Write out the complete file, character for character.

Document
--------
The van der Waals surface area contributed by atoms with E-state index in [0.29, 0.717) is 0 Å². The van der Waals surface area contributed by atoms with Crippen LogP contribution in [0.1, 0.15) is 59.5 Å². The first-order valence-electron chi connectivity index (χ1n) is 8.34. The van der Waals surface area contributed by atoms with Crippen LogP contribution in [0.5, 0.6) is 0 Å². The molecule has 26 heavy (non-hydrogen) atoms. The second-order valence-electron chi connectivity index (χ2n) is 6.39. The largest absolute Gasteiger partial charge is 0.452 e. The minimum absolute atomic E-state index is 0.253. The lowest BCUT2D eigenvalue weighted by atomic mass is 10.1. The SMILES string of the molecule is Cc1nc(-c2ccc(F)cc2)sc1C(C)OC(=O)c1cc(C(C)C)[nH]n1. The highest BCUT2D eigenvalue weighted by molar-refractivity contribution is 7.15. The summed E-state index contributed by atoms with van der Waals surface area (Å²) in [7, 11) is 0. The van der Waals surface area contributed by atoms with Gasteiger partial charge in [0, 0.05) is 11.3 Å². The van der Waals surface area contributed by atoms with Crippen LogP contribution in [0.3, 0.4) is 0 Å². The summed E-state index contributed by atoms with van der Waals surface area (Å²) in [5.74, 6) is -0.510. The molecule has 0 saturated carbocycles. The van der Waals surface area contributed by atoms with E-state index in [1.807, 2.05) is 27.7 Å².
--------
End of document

The van der Waals surface area contributed by atoms with E-state index in [0.29, 0.717) is 0 Å². The van der Waals surface area contributed by atoms with Crippen LogP contribution in [0.1, 0.15) is 59.5 Å². The first-order valence-electron chi connectivity index (χ1n) is 8.34. The van der Waals surface area contributed by atoms with Crippen LogP contribution in [0.5, 0.6) is 0 Å². The molecule has 26 heavy (non-hydrogen) atoms. The second-order valence-electron chi connectivity index (χ2n) is 6.39. The largest absolute Gasteiger partial charge is 0.452 e. The minimum absolute atomic E-state index is 0.253. The lowest BCUT2D eigenvalue weighted by atomic mass is 10.1. The SMILES string of the molecule is Cc1nc(-c2ccc(F)cc2)sc1C(C)OC(=O)c1cc(C(C)C)[nH]n1. The highest BCUT2D eigenvalue weighted by molar-refractivity contribution is 7.15. The summed E-state index contributed by atoms with van der Waals surface area (Å²) in [7, 11) is 0. The van der Waals surface area contributed by atoms with Gasteiger partial charge in [0, 0.05) is 11.3 Å². The van der Waals surface area contributed by atoms with Crippen LogP contribution in [0.3, 0.4) is 0 Å². The summed E-state index contributed by atoms with van der Waals surface area (Å²) in [5.74, 6) is -0.510. The molecule has 0 saturated carbocycles. The van der Waals surface area contributed by atoms with E-state index in [1.807, 2.05) is 27.7 Å².